Finding a home that’s perfect for you is not just about the right timing—it’s also about finding the right style. The popularity of certain house styles depends on various factors, from the region and climate to neighborhood and personal preference.
- The most popular house styles in the U.S. are cottage, contemporary, Mediterranean and craftsman.
- The house styles Americans are most likely to never want to see again include: adobe, contemporary, townhouse, and colonial.
- 76% of Americans would buy a house that’s ugly on the outside, in their opinion, but perfect on the inside.
The Most Attractive House Style, According to Each State
We tabulated the regional results and determined the most attractive house styles according to each state. Cottage and contemporary both scored the highest, winning eight states each. For cottage, these included states on either coast, such as Washington and Virginia, as well as states in the middle of the country, like Oklahoma.
Known for their coziness and diminutive size, cottage-style homes typically have stone or wood elements and often include porches. Cottage-style homes also make great places to collaborate with local gardeners to create the outdoor space of your dreams.
Clean and minimal are two words that define the contemporary-style home. Often grouped under the "modern" umbrella, which includes sharp, contrasting lines and colors, "contemporary" also serves as a catch-all term for what is popular in many new builds in America. In our survey, it notably won out in Midwestern states, including Indiana, Illinois, and Minnesota.
The Highest-Rated House Styles Nationwide
When we removed our state-by-state analysis, we looked at how the 15 common house styles in our study fared nationally. Overall, our respondents indicated the following as the most attractive American house styles: cottage (11%), contemporary (10%), Mediterranean (9%), and craftsman (9%).
Mediterranean houses are popular in hotter areas of the country and include familiar stucco walls, red roof tiles, and well-cultivated outdoor spaces. Craftsman homes embrace an earthy look, characterized by green and brown tones, natural materials, gabled roofs and open front porches outlined by columns.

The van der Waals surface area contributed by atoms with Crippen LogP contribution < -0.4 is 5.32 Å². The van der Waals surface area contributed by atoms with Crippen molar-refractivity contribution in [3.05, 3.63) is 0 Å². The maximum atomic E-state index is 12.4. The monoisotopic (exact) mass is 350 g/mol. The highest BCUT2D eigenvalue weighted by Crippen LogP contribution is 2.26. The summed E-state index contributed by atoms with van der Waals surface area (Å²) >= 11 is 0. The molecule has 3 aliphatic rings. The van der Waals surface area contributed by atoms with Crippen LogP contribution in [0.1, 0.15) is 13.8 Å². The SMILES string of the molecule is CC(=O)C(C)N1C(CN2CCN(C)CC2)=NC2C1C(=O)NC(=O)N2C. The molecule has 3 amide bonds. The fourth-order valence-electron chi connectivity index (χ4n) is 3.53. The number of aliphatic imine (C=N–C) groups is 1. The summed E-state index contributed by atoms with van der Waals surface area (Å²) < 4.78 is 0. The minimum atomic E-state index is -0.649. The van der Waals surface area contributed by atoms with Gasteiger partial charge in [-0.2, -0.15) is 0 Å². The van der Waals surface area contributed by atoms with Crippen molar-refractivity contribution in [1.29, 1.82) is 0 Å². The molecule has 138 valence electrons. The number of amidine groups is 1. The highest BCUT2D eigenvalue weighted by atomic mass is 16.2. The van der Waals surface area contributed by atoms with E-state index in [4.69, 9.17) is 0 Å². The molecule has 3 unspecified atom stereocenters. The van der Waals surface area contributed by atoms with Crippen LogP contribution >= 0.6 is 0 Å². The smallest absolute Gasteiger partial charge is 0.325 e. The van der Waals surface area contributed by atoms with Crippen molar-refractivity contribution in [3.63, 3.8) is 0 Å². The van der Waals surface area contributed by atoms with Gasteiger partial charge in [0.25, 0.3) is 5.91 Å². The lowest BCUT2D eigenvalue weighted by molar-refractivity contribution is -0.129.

The Least Popular House Styles in the U.S.
We asked respondents which house styles they most prefer never to see again, and Americans rated several home styles in the double digits. Although some of the least popular styles included regional favorites, they also included styles we have not yet discussed, such as adobe (14%) and townhouse (11%) styles.
Popular in the Southwestern part of the U.S., adobe houses can withstand the harsh sun with their thick walls and flat roofs. Originally created by the indigenous Pueblo people, the materials used to create these houses were sourced from land near the region’s rivers.
As for townhouses, you’ll typically find these in cities, typified by their long and narrow construction, shared walls with other homes, and two or more interior levels.
Which Parts of a Home’s Exterior Matter to Homebuyers
Finally, we asked our respondents some miscellaneous questions about the exterior design of a home. In a competitive housing market, we wanted to know whether they would buy a home that they consider ugly on the outside but perfect on the inside, and 76% answered yes, indicating that exterior house style matters, but not as much as interior layout.
We also wanted to know which exterior home features matter the most to Americans. When it comes to style, our respondents pay particular attention to porches (29%), windows (24%), and siding (17%). So, if you’re looking to sell your home, you might consider contacting a local window cleaning service to give you an edge.
Since so many house styles are artifacts from different historical periods, we also asked how respondents feel about vintage homes. Americans are very nearly split on their preferences, with 54% preferring to purchase a new home, while 46% would invest in a vintage residence.
When it comes to preservation, though, Americans are less split. Of our respondents, 45% indicated that preserving the original exterior of a vintage home was important to them, 10% said it was not important, and 45% were neutral on the matter.
From May 6 to May 12, 2022, we surveyed 2,263 Americans on their house style preferences. Our respondents were 35% men, 62% women, and 3% were non-binary or preferred not to say. The generational breakdown includes 1% Silent, 13% baby boomer, 24% Gen X, 45% millennial and 17% Gen Z.
Local results do not include the following states due to insufficient survey responses: Rhode Island, Delaware, Idaho, Hawaii, Montana, North Dakota, Vermont, Alaska, South Dakota, and Wyoming.